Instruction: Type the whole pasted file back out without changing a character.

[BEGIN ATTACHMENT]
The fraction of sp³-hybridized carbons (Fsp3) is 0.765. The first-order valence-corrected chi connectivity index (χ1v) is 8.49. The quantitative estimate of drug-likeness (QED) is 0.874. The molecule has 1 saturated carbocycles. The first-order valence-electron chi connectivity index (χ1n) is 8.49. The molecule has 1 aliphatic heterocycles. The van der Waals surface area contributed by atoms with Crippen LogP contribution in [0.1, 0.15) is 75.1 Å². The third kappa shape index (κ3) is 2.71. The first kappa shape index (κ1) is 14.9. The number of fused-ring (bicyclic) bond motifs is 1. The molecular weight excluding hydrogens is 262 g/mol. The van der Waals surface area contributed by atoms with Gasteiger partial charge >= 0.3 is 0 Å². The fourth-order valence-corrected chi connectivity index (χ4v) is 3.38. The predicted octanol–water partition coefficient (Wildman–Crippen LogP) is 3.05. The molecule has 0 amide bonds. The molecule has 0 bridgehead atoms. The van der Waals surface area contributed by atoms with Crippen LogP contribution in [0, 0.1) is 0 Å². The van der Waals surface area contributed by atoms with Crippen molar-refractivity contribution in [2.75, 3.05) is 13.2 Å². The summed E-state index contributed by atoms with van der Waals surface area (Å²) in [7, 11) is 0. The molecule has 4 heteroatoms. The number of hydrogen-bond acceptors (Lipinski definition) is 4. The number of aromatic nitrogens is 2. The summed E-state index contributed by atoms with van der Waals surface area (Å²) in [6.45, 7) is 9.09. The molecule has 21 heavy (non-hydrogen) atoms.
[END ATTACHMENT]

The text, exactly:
The fraction of sp³-hybridized carbons (Fsp3) is 0.765. The first-order valence-corrected chi connectivity index (χ1v) is 8.49. The quantitative estimate of drug-likeness (QED) is 0.874. The molecule has 1 saturated carbocycles. The first-order valence-electron chi connectivity index (χ1n) is 8.49. The molecule has 1 aliphatic heterocycles. The van der Waals surface area contributed by atoms with Crippen LogP contribution in [0.1, 0.15) is 75.1 Å². The third kappa shape index (κ3) is 2.71. The first kappa shape index (κ1) is 14.9. The number of fused-ring (bicyclic) bond motifs is 1. The molecular weight excluding hydrogens is 262 g/mol. The van der Waals surface area contributed by atoms with Gasteiger partial charge >= 0.3 is 0 Å². The fourth-order valence-corrected chi connectivity index (χ4v) is 3.38. The predicted octanol–water partition coefficient (Wildman–Crippen LogP) is 3.05. The molecule has 0 amide bonds. The molecule has 0 bridgehead atoms. The van der Waals surface area contributed by atoms with Crippen LogP contribution in [0, 0.1) is 0 Å². The van der Waals surface area contributed by atoms with Crippen molar-refractivity contribution in [2.75, 3.05) is 13.2 Å². The summed E-state index contributed by atoms with van der Waals surface area (Å²) in [7, 11) is 0. The molecule has 4 heteroatoms. The number of hydrogen-bond acceptors (Lipinski definition) is 4. The number of aromatic nitrogens is 2. The summed E-state index contributed by atoms with van der Waals surface area (Å²) in [6.45, 7) is 9.09. The molecule has 21 heavy (non-hydrogen) atoms.